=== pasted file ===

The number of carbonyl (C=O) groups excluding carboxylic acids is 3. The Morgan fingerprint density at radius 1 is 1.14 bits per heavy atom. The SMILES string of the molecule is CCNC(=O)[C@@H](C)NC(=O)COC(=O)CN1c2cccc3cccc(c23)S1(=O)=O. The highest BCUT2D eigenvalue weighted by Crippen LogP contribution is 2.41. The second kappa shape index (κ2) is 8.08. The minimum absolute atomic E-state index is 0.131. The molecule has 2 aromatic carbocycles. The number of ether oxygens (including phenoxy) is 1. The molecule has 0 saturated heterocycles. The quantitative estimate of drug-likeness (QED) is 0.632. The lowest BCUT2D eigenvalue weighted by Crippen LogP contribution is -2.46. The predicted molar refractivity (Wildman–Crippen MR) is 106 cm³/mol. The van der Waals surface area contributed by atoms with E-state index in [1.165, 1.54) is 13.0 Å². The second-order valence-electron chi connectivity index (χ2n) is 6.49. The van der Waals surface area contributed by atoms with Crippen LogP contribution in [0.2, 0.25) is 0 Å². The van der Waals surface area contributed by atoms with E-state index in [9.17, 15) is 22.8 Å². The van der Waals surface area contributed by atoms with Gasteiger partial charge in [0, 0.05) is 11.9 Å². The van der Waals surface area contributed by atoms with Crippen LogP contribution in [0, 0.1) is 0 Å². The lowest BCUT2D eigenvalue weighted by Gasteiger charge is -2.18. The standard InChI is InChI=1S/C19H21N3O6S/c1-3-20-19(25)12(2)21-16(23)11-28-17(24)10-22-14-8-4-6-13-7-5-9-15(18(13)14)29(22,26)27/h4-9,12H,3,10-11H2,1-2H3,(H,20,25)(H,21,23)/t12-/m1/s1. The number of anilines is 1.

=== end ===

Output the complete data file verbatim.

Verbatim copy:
The number of carbonyl (C=O) groups excluding carboxylic acids is 3. The Morgan fingerprint density at radius 1 is 1.14 bits per heavy atom. The SMILES string of the molecule is CCNC(=O)[C@@H](C)NC(=O)COC(=O)CN1c2cccc3cccc(c23)S1(=O)=O. The highest BCUT2D eigenvalue weighted by Crippen LogP contribution is 2.41. The second kappa shape index (κ2) is 8.08. The minimum absolute atomic E-state index is 0.131. The molecule has 2 aromatic carbocycles. The number of ether oxygens (including phenoxy) is 1. The molecule has 0 saturated heterocycles. The quantitative estimate of drug-likeness (QED) is 0.632. The lowest BCUT2D eigenvalue weighted by Crippen LogP contribution is -2.46. The predicted molar refractivity (Wildman–Crippen MR) is 106 cm³/mol. The van der Waals surface area contributed by atoms with E-state index in [1.165, 1.54) is 13.0 Å². The second-order valence-electron chi connectivity index (χ2n) is 6.49. The van der Waals surface area contributed by atoms with Crippen LogP contribution in [0.2, 0.25) is 0 Å². The van der Waals surface area contributed by atoms with E-state index in [9.17, 15) is 22.8 Å². The van der Waals surface area contributed by atoms with Gasteiger partial charge in [0, 0.05) is 11.9 Å². The van der Waals surface area contributed by atoms with Crippen LogP contribution in [0, 0.1) is 0 Å². The lowest BCUT2D eigenvalue weighted by Gasteiger charge is -2.18. The standard InChI is InChI=1S/C19H21N3O6S/c1-3-20-19(25)12(2)21-16(23)11-28-17(24)10-22-14-8-4-6-13-7-5-9-15(18(13)14)29(22,26)27/h4-9,12H,3,10-11H2,1-2H3,(H,20,25)(H,21,23)/t12-/m1/s1. The number of anilines is 1.